There are different levels of things not going well in a relationship during quarantine. On one end of the spectrum we have couples who are for most of the time getting along with only a minor dispute occasionally. Other couples are being tested by the time in quarantine and are noticing more frequent fighting, or that their fighting is more intense. While this is concerning, it can be managed and worked on. The most extreme end of the spectrum are those living with an abusive partner. Reports of domestic violence have increased since quarantine, and even last month the most common google search for our practice’s website was about abusive relationships (something that has never happened since we’ve been tracking this data).
If you believe you are in an abusive relationship, and you or your children or pets are in physical danger or are experiencing extreme emotional/psychological distress because of your partner’s behavior, you need to identify a safe place to live. Ideally a supportive friend or family member who has also been appropriately quarantining would be best. You can also always call or text The National Domestic Violence Hotline at: 1-800-799-7233. This hotline is available 24/7 and can help during a crisis.
For couples where there is more conflict (but not to the level of domestic violence) I recommend the following strategies:
- Take Space & Time Apart: Let things cool off by taking the day away from each other. Generally I always recommend couples spend the work day in separate spaces (even for low conflict couples who are getting along great in quarantine). In addition to separate work spaces, going for a long walk/hike or going on a drive are effective and safe ways to take space & time apart from one another right now.
- Take a Few Days Away: I recognize this is not available to every couple for various reasons. However, if you have a friend or family member who has been appropriately quarantining (& you have as well), it may be possible & beneficial to take a few days apart from each other.
- Shelve Issues that are not Urgent: If something is not urgent (as in a decision or action does not have to be made this week) try to shelve the issue. By shelving an issue I mean mutually agree to address it at another time. Acknowledge that neither of you are at your best & a conversation about whatever stressor you two are in conflict about is likely going to be more productive at a later time. For instance, if your wedding is next year & you two continue to fight about which extended family members should be included in the rehearsal dinner…then it’s probably okay to shelve that issue. An example of an urgent issue that cannot be shelved could be deciding to how best to manage your finances when one or both partners has lost their jobs or has reduced hours. Even in this case, it may be okay to shelve this issue even for a few hours, or a day. This time may allow for enough de-escalation which will enable you to have a less tense conversation about this issue.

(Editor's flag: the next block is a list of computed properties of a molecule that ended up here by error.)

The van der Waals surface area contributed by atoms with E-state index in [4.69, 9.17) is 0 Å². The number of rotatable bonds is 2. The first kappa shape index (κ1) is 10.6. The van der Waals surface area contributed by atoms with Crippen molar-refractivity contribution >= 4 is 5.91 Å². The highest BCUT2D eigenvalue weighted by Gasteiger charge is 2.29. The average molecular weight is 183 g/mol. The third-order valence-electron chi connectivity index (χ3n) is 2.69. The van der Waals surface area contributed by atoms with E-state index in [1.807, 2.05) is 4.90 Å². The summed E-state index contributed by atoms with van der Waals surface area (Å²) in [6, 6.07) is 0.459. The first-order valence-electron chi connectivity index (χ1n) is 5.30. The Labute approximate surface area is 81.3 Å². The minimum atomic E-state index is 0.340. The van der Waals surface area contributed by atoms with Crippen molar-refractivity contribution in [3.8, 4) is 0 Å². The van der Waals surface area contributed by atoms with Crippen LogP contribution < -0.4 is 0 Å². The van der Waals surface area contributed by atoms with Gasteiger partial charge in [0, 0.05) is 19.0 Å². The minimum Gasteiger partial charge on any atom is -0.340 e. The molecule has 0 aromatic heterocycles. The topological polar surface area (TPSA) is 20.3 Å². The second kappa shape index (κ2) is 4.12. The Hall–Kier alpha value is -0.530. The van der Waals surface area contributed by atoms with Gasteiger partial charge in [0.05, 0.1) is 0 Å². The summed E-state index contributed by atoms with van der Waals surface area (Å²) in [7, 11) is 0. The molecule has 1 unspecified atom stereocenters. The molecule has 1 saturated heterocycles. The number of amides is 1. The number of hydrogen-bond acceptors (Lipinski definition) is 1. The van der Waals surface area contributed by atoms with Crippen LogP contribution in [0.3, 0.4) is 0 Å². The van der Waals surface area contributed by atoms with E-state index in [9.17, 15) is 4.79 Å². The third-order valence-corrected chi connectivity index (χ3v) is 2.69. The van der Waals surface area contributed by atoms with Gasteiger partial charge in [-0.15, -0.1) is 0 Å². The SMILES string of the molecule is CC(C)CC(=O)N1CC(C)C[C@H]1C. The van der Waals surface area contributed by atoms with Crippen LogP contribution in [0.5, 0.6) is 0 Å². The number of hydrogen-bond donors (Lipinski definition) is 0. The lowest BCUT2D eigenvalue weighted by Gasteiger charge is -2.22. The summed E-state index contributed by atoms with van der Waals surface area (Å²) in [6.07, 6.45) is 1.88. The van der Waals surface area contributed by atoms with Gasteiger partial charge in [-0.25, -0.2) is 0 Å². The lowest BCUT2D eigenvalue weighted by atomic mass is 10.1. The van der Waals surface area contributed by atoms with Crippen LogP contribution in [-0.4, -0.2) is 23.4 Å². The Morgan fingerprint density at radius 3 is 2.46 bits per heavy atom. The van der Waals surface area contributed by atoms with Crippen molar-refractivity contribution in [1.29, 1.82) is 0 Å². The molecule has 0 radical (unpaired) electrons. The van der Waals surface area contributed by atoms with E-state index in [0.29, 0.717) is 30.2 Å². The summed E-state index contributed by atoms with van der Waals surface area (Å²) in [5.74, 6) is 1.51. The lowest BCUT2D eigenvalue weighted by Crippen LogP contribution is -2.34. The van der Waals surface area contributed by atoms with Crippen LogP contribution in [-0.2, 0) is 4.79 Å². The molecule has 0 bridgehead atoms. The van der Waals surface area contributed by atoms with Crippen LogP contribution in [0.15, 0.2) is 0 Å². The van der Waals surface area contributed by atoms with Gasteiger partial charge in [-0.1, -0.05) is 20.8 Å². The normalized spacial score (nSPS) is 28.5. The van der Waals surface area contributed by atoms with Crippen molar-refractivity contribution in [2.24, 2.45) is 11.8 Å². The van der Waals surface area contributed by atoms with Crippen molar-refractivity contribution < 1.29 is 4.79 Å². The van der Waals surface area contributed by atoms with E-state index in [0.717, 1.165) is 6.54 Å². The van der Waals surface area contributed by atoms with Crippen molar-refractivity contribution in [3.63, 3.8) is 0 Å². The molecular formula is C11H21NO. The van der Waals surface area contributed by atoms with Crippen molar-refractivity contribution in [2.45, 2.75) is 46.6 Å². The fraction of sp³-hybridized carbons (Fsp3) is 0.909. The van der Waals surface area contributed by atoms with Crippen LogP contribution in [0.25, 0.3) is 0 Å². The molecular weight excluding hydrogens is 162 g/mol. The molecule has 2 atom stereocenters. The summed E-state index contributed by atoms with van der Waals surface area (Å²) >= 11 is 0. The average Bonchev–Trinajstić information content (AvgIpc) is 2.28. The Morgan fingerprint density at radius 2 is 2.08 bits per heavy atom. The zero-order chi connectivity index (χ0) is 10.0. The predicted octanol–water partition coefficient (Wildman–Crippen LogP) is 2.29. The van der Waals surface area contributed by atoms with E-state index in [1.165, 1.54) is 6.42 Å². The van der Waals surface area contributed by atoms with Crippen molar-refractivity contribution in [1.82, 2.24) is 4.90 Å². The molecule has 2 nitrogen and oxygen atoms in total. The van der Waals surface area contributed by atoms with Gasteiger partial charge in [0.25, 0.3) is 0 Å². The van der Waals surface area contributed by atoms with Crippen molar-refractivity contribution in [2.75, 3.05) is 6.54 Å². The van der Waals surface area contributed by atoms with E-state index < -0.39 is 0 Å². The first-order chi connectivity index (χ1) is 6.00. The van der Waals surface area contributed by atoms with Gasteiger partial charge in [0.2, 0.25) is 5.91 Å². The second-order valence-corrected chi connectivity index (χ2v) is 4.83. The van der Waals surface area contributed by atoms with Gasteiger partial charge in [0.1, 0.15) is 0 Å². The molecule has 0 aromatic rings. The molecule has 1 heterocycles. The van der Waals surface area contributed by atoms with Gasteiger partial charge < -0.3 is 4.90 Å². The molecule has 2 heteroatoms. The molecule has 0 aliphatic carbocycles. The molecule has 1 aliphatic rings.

- Engage in Self-Care: Make sure you are engaging in enough self-care. If you are not taking care of yourself you will not be able to be a healthy or effective partner. It is okay & healthy to ask your partner for time & space in order to engage in self-care.
- Revisit Old Photos: Sometimes it is helpful to remind each other of why you fell in love & decided to make a commitment to one another during times of high stress. Look at photos or videos of your favorite memories. Some couples like to make memory album/book to use during these times.
- Go on a Date: Yes we are all trapped at home but it is helpful to still date. Dress up & cook dinner together. Set up a miniature golf course in your house and play! Plant some seeds together or do some gardening work. Get in the bath tub, light candles, & enjoy a nice bottle of wine together. Despite all of the stress due to quarantine it is healthy and bonding for couples to continue to build positive memories with each other.
- Work on a Mutual Goal: Whether training for a virtual 5k or half marathon, or deciding to repaint your living room, work collaboratively on a goal. Do NOT pick something that one of you hates (do not force your partner to learn how to make sushi with you if they hate cooking…). Find an agreed upon goal and go for it!